Dave Blanks: Yeah. Sometimes some people go to them. Yes. Obviously, game day is going to change, right? So, what does this mean for Mountaineer fans on game day? What are the changes to the Stadium Lot mean?

    Matt Dull: There some changes coming forward. One of those changes, again, is moving away from the large surface parking Stadium Lot, like all of us have been used to. I'm an Appalachian graduate. I go to football games, like many of our faculty, staff and alumni and have spent years tailgating in Stadium Lot, and that may look a little bit differently as we move forward in the project. And one of those ways that will change even for this fall is we will have a parking deck, and we'll have a parking deck with spaces in there for Yosef Club members on game day.

    Matt Dull: The top level of the parking deck will actually be level with the parking that's behind Eggers and Bowie right now. And so it will make a really nice, large open air, large surface parking back behind Eggers and Bowie and the top part of the parking deck will all be that same level, which will be really nice. It will be kind of like that parking lot extends all the way to that top shelf of parking and that parking deck. And there will be some below-level parking deck for folks that may want to actually have coverage during rain or snow, or may want to park their car there and tailgate on other green spaces throughout the project. And we're looking at different options with Athletics on some options for people to be able to park and then potentially tailgate in other spots on west campus to be able to pop their tent up and do tailgating. So, it's pretty exciting. There are some other options we're looking at. Again, part of the plan would be to take down Eggers and Bowie Hall, which would actually make a larger parking space back there as well. So, there'll be a pretty significant amount of, almost an equivalent amount of what's in Stadium now, just about 30 feet higher and up the hill to be the top of the parking deck and what's currently Eggers and Bowie, both the parking lot and the actual buildings. All of that will be parking at the end.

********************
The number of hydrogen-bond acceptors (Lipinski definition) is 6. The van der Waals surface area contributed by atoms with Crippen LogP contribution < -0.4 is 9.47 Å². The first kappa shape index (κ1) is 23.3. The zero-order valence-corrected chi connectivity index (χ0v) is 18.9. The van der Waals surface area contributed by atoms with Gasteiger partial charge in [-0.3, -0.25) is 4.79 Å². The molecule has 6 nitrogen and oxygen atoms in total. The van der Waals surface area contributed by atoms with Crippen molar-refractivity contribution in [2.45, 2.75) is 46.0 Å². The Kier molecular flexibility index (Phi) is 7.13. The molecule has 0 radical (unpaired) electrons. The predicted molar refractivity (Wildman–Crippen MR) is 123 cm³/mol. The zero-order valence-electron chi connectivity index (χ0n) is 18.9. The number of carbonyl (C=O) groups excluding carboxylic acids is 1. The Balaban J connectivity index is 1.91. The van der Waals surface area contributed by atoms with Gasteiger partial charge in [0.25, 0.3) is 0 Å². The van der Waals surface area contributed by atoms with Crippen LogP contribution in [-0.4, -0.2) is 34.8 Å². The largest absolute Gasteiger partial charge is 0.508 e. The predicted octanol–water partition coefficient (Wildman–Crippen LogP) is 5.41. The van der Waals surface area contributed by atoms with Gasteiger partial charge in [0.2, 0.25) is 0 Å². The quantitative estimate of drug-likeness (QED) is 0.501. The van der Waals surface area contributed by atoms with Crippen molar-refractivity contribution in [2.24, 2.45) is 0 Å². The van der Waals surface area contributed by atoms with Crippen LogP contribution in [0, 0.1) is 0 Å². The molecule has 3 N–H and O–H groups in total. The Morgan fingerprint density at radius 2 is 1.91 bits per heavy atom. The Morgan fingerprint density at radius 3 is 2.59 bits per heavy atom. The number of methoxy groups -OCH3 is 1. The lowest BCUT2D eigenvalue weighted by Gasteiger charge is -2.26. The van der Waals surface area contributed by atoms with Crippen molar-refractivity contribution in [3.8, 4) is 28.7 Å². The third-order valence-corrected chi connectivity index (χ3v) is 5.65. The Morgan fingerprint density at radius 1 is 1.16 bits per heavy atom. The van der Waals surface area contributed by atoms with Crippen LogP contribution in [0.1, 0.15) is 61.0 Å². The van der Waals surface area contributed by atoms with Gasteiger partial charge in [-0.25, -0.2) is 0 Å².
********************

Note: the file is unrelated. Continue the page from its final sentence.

Dave Blanks: Wow. If you're facing the stadium, the parking deck is all the way on the right. Right?

    Matt Dull: Right. Yeah. It's on the north side of Stadium Lot.

    Dave Blanks: The north side of Stadium Lot, and the road is on the south side of Stadium Lot. So, how are you getting cars out of there? Does that make sense?

    Matt Dull: Yeah, absolutely. That's a great question, and we're looking at a couple different options. One of those options is pretty exciting, is looking at making a larger pedestrian path that would go from stadium lot down to right in front of Schaefer Auditorium, and that pedestrian path would be, it would be pedestrian during the day and we'd have bollards or some kind of poles to block cars and traveling that path when students are going between that stadium area and Schaefer Auditorium, but then during game days to be able to take the bollards up or pull the poles down and be able to have another egress out of the stadium area, where fans can leave the parking deck, drive down towards Farthing Auditorium and end at that traffic light that's on Rivers Street and have another exit from the stadium area.